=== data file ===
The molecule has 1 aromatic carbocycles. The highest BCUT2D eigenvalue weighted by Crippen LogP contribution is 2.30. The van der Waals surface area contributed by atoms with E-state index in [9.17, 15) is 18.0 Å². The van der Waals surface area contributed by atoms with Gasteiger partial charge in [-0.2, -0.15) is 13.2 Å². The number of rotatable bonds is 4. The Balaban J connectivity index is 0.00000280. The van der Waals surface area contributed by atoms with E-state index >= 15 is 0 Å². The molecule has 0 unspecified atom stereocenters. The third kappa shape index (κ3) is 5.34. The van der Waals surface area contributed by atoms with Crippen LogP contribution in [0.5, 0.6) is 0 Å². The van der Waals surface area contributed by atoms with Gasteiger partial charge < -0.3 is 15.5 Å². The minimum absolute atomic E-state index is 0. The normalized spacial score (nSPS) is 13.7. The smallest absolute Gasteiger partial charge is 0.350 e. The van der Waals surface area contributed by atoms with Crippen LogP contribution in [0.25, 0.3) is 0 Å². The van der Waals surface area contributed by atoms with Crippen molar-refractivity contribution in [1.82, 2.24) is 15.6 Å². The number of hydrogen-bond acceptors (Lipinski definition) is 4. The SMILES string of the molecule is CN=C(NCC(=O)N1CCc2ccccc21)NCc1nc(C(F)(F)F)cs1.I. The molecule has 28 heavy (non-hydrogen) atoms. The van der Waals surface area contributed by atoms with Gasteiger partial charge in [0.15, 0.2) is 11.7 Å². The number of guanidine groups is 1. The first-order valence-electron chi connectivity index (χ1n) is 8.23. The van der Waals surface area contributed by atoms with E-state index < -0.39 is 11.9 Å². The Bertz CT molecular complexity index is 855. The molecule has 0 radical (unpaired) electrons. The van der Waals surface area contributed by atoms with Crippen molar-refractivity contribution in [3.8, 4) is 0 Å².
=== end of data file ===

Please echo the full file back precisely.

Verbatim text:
The molecule has 1 aromatic carbocycles. The highest BCUT2D eigenvalue weighted by Crippen LogP contribution is 2.30. The van der Waals surface area contributed by atoms with E-state index in [9.17, 15) is 18.0 Å². The van der Waals surface area contributed by atoms with Gasteiger partial charge in [-0.2, -0.15) is 13.2 Å². The number of rotatable bonds is 4. The Balaban J connectivity index is 0.00000280. The van der Waals surface area contributed by atoms with E-state index >= 15 is 0 Å². The molecule has 0 unspecified atom stereocenters. The third kappa shape index (κ3) is 5.34. The van der Waals surface area contributed by atoms with Crippen LogP contribution in [0.5, 0.6) is 0 Å². The van der Waals surface area contributed by atoms with Gasteiger partial charge < -0.3 is 15.5 Å². The minimum absolute atomic E-state index is 0. The normalized spacial score (nSPS) is 13.7. The smallest absolute Gasteiger partial charge is 0.350 e. The van der Waals surface area contributed by atoms with Crippen LogP contribution in [0.25, 0.3) is 0 Å². The van der Waals surface area contributed by atoms with Crippen molar-refractivity contribution in [1.82, 2.24) is 15.6 Å². The number of hydrogen-bond acceptors (Lipinski definition) is 4. The SMILES string of the molecule is CN=C(NCC(=O)N1CCc2ccccc21)NCc1nc(C(F)(F)F)cs1.I. The molecule has 28 heavy (non-hydrogen) atoms. The van der Waals surface area contributed by atoms with Gasteiger partial charge in [0.15, 0.2) is 11.7 Å². The number of guanidine groups is 1. The first-order valence-electron chi connectivity index (χ1n) is 8.23. The van der Waals surface area contributed by atoms with E-state index < -0.39 is 11.9 Å². The Bertz CT molecular complexity index is 855. The molecule has 0 radical (unpaired) electrons. The van der Waals surface area contributed by atoms with Crippen molar-refractivity contribution in [3.8, 4) is 0 Å².